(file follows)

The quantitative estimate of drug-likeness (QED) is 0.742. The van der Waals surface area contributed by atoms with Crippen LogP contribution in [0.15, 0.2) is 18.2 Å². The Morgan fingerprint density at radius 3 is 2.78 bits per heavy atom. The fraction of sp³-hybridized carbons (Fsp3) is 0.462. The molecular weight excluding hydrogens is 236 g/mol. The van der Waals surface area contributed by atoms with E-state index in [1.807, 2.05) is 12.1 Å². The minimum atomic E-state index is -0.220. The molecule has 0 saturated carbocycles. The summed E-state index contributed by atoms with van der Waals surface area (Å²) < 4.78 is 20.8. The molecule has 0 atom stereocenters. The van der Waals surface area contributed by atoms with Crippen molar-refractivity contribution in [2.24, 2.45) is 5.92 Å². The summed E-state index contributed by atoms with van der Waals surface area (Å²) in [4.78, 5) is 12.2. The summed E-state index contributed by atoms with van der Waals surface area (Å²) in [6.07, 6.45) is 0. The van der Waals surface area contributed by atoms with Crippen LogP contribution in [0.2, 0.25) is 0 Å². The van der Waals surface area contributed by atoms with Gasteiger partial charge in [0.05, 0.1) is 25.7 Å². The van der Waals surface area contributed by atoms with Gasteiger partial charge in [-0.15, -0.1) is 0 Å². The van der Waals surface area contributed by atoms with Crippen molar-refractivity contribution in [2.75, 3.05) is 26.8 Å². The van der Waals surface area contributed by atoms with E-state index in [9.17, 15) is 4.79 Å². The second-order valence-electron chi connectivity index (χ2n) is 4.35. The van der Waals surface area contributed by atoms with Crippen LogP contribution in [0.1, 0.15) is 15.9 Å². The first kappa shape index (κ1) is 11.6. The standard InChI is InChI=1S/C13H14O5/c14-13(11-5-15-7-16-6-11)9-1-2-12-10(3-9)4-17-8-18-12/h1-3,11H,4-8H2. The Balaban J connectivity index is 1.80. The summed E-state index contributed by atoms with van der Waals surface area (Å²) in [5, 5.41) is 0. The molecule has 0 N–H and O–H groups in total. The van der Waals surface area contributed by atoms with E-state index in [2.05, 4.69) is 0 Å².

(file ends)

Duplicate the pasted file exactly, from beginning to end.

The quantitative estimate of drug-likeness (QED) is 0.742. The van der Waals surface area contributed by atoms with Crippen LogP contribution in [0.15, 0.2) is 18.2 Å². The Morgan fingerprint density at radius 3 is 2.78 bits per heavy atom. The fraction of sp³-hybridized carbons (Fsp3) is 0.462. The molecular weight excluding hydrogens is 236 g/mol. The van der Waals surface area contributed by atoms with E-state index in [1.807, 2.05) is 12.1 Å². The minimum atomic E-state index is -0.220. The molecule has 0 saturated carbocycles. The summed E-state index contributed by atoms with van der Waals surface area (Å²) < 4.78 is 20.8. The molecule has 0 atom stereocenters. The van der Waals surface area contributed by atoms with Crippen molar-refractivity contribution in [2.24, 2.45) is 5.92 Å². The summed E-state index contributed by atoms with van der Waals surface area (Å²) in [4.78, 5) is 12.2. The summed E-state index contributed by atoms with van der Waals surface area (Å²) in [6.07, 6.45) is 0. The van der Waals surface area contributed by atoms with Crippen LogP contribution in [0.2, 0.25) is 0 Å². The van der Waals surface area contributed by atoms with Gasteiger partial charge in [0.05, 0.1) is 25.7 Å². The van der Waals surface area contributed by atoms with Gasteiger partial charge in [-0.15, -0.1) is 0 Å². The van der Waals surface area contributed by atoms with Crippen molar-refractivity contribution in [2.75, 3.05) is 26.8 Å². The van der Waals surface area contributed by atoms with E-state index in [9.17, 15) is 4.79 Å². The second-order valence-electron chi connectivity index (χ2n) is 4.35. The van der Waals surface area contributed by atoms with Crippen LogP contribution in [0.1, 0.15) is 15.9 Å². The first kappa shape index (κ1) is 11.6. The standard InChI is InChI=1S/C13H14O5/c14-13(11-5-15-7-16-6-11)9-1-2-12-10(3-9)4-17-8-18-12/h1-3,11H,4-8H2. The Balaban J connectivity index is 1.80. The summed E-state index contributed by atoms with van der Waals surface area (Å²) in [5, 5.41) is 0. The molecule has 0 N–H and O–H groups in total. The van der Waals surface area contributed by atoms with E-state index in [2.05, 4.69) is 0 Å².